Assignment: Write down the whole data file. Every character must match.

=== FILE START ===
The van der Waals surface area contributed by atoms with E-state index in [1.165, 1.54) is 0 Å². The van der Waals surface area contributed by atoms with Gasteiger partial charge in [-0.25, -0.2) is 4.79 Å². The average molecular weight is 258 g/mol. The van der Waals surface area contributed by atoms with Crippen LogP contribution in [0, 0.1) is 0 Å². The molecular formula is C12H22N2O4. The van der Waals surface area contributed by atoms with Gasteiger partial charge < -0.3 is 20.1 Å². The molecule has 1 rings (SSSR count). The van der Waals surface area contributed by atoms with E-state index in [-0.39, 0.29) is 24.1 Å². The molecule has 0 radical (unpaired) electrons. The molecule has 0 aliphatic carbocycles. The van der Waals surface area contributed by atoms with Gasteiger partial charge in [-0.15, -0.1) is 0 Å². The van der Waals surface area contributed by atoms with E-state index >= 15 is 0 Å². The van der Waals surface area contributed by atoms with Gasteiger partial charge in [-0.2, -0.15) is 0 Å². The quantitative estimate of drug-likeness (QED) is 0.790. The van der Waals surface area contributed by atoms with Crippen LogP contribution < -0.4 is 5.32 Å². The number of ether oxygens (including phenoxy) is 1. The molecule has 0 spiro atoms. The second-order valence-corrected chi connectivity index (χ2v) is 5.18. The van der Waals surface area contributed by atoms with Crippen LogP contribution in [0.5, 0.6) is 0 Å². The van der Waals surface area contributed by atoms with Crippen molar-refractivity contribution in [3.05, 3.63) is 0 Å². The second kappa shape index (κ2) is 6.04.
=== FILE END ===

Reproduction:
The van der Waals surface area contributed by atoms with E-state index in [1.165, 1.54) is 0 Å². The van der Waals surface area contributed by atoms with Gasteiger partial charge in [-0.25, -0.2) is 4.79 Å². The average molecular weight is 258 g/mol. The van der Waals surface area contributed by atoms with Crippen LogP contribution in [0, 0.1) is 0 Å². The molecular formula is C12H22N2O4. The van der Waals surface area contributed by atoms with Gasteiger partial charge < -0.3 is 20.1 Å². The molecule has 1 rings (SSSR count). The van der Waals surface area contributed by atoms with E-state index in [-0.39, 0.29) is 24.1 Å². The molecule has 0 radical (unpaired) electrons. The molecule has 0 aliphatic carbocycles. The van der Waals surface area contributed by atoms with Gasteiger partial charge in [-0.15, -0.1) is 0 Å². The van der Waals surface area contributed by atoms with E-state index >= 15 is 0 Å². The van der Waals surface area contributed by atoms with Gasteiger partial charge in [-0.2, -0.15) is 0 Å². The quantitative estimate of drug-likeness (QED) is 0.790. The van der Waals surface area contributed by atoms with Crippen LogP contribution < -0.4 is 5.32 Å². The number of ether oxygens (including phenoxy) is 1. The molecule has 0 spiro atoms. The second-order valence-corrected chi connectivity index (χ2v) is 5.18. The van der Waals surface area contributed by atoms with Crippen LogP contribution in [0.5, 0.6) is 0 Å². The van der Waals surface area contributed by atoms with Crippen molar-refractivity contribution in [3.05, 3.63) is 0 Å². The second kappa shape index (κ2) is 6.04.